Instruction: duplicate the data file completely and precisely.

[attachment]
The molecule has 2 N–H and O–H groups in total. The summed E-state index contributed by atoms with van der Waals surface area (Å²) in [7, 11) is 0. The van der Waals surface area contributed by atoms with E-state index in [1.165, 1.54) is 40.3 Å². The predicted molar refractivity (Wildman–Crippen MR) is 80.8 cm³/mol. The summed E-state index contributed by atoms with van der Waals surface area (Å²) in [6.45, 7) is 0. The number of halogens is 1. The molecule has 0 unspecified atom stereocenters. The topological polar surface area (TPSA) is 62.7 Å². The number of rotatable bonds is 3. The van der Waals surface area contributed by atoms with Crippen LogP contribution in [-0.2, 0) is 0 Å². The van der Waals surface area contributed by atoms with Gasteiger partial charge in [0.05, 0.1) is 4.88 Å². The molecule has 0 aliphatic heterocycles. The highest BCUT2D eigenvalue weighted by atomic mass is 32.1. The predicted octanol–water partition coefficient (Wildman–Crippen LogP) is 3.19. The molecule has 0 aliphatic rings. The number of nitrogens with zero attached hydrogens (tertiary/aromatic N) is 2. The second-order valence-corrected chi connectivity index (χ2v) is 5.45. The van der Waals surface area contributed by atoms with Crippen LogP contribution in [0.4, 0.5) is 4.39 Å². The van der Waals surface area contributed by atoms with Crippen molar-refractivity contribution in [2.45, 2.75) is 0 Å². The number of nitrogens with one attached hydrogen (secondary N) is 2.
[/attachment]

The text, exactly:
The molecule has 2 N–H and O–H groups in total. The summed E-state index contributed by atoms with van der Waals surface area (Å²) in [7, 11) is 0. The van der Waals surface area contributed by atoms with E-state index in [1.165, 1.54) is 40.3 Å². The predicted molar refractivity (Wildman–Crippen MR) is 80.8 cm³/mol. The summed E-state index contributed by atoms with van der Waals surface area (Å²) in [6.45, 7) is 0. The number of halogens is 1. The molecule has 0 unspecified atom stereocenters. The topological polar surface area (TPSA) is 62.7 Å². The number of rotatable bonds is 3. The van der Waals surface area contributed by atoms with Crippen LogP contribution in [-0.2, 0) is 0 Å². The van der Waals surface area contributed by atoms with Gasteiger partial charge in [0.05, 0.1) is 4.88 Å². The molecule has 0 aliphatic heterocycles. The highest BCUT2D eigenvalue weighted by atomic mass is 32.1. The predicted octanol–water partition coefficient (Wildman–Crippen LogP) is 3.19. The molecule has 0 aliphatic rings. The number of nitrogens with zero attached hydrogens (tertiary/aromatic N) is 2. The second-order valence-corrected chi connectivity index (χ2v) is 5.45. The van der Waals surface area contributed by atoms with Crippen LogP contribution in [0.4, 0.5) is 4.39 Å². The van der Waals surface area contributed by atoms with Crippen molar-refractivity contribution in [2.45, 2.75) is 0 Å². The number of nitrogens with one attached hydrogen (secondary N) is 2.